Breaking Down News: Same Same but Different

As the US and India engage deeper diplomatically, the warts are revealed to be surprisingly similar

Written by Pratik Kanjilal | Published:June 11, 2016 12:54 am
Modi, narendra modi, obama, barack obama, india us, india us relations, india us relations history, india us history, india news, us news US President Barack Obama, left, and Prime Minister Narendra Modi walking together in Hyderabad House, New Delhi. (File/AP Photo)

The world’s biggest democracies – biggest in terms of area and population respectively – are acquiring a family resemblance on certain points. Vets know of this phenomenon – masters often begin to look rather like their pets. In this case, unfortunately, the resemblance seems to be restricted to the warts. One such wart: from the point of view of the press, in both nations, the rise of the right has been marked by vulgar relations.

In India, Gen VK Singh continues to entertain, now with the accusation that the media were somehow responsible for the bizarre armed cult in Mathura. Wouldn’t it still be quietly squatting on land in the holy city, just minding its own business and not really bothering anyone, if pictures of its arsenal had not appeared on TV?

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The general’s world view generally inspires tired amusement these days but over in the US, the press relations of Donald Trump are being carefully watched. His behaviour on the campaign trail is like a pirated copy, with subtitles, of the BJP’s campaign to humiliate and demonise critical sections of the Indian press in 2013-14. Our press was asking for it, of course. Having failed to address the menace of paid news by itself, it was easily targeted with charges of “news trading”.

If this abusive relationship had a face, it would be Rajdeep Sardesai’s. And it would be seen to best advantage in the contrast between Narendra Modi’s abrasive interview in his campaign bus, and a Network 18 schmoozefest later, anchored by Raghav Behl and Sanjay Pugalia, where Modi kindly asked if Sardesai was present and accounted for.

In New York, Donald Trump has been on a headline-grabbing rampage since he was called to account on the promise of donating to a veterans’ fund. The bizarreness of Trump and his uninhibited fibbing had thrown the US media off balance but this issue was like an anchor that reporters could hold on to doggedly. Indian readers are accustomed to excess, and inured to the reality that absurd promises of making India great again will be believed, again and again. But even we find it hard to understand weird Americana like @BabesForTrump, whose motto is, “Making America great again, one babe at a time.”

Otherwise, it’s familiar turf. As the two democracies engage deeper diplomatically, the warts are revealed to be surprisingly similar. In a New York press conference on Tuesday, Trump declaimed, “You know my opinion of the media, it’s very low.” To someone with a question: “Excuse me, I’ve watched you on television, you’re a real beauty…. I think the political press is among the most dishonest people that I’ve ever met – unbelievably dishonest. I’m going to continue to attack the press.”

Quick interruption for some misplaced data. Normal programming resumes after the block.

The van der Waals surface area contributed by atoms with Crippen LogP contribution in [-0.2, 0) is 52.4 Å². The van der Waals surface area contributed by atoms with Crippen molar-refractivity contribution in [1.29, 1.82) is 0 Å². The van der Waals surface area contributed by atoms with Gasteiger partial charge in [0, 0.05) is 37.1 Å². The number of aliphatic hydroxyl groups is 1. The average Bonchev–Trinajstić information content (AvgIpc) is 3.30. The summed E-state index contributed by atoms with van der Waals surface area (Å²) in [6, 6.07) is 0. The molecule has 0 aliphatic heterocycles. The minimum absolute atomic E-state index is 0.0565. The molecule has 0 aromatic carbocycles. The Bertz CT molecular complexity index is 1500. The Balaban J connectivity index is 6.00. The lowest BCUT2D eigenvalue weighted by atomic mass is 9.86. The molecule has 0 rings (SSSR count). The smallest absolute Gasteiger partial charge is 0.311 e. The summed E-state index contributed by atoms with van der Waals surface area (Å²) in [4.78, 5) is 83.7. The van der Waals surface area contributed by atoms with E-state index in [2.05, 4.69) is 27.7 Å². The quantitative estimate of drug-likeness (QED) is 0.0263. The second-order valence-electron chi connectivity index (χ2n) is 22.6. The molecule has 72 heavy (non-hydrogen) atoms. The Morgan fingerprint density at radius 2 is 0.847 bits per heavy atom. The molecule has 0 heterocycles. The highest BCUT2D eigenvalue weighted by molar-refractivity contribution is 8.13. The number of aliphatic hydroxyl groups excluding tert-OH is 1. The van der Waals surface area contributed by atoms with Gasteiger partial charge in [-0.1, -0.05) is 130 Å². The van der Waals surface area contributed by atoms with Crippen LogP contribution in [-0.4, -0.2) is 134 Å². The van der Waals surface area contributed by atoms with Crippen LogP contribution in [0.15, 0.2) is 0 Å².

Like in India, each such attack is a signal to troll armies to launch a new campaign. Just when the States had got
accustomed to Trump’s vanar sena on Twitter, women reporters were savaged online by ‘Bernie Bros’ this week. In reaction, the New York Times’s deputy Washington editor Jonathan Weisman is leaving Twitter “to the racists, the anti-Semites, the Bernie Bros who attacked women reporters…” Change that to “the casteists, the anti-Muslims, the trolls who attacked women reporters…” and you would have a faithful picture of India’s political Twitterverse, all warts. Weisman will be moving to Facebook where, he says, “At least people need to use their real names and can’t hide behind fakery to spread their hate.” He is an optimist.

From the international news, let’s go totally local. India may no longer live in its villages, but the news from the provinces in still the liveliest. This week, Anand Bazar Patrika of Kolkata carried an anchor about a hair-raising night ride in the B3 coach of the Guwahati-Sealdah Kanchenjunga Express. The coach was apparently alive with cockroaches, which nestled in bunks, ran races on the floor and even sprang surprises from within sealed bread rolls. As night deepened, rats joined the fray and one bit the daughter of a Kolkata ward councillor. One recalls Gil Scott-Heron song about the space race and race relations: “A rat done bit my sister Nell / With Whitey on the moon / Her face and arms began to swell / And Whitey’s on the moon…”

This story appeared the same week that the railways promised bio-toilets in every coach, and a new scheme to conjure up new trains for wait-listed passengers after the regular train leaves. It will be slapped together from rolling stock in big terminuses. The coaches will have sat around long enough to gather big payloads of vermin.

A quick consultation with Uncle Google reveals that bug attacks on the Kanchenjunga Express are reported every other year. Too bad such stories don’t make it to the national media. We are too busy tracking netas and tycoons. No room for roaches here.

pratik.kanjilal@expressindia.com
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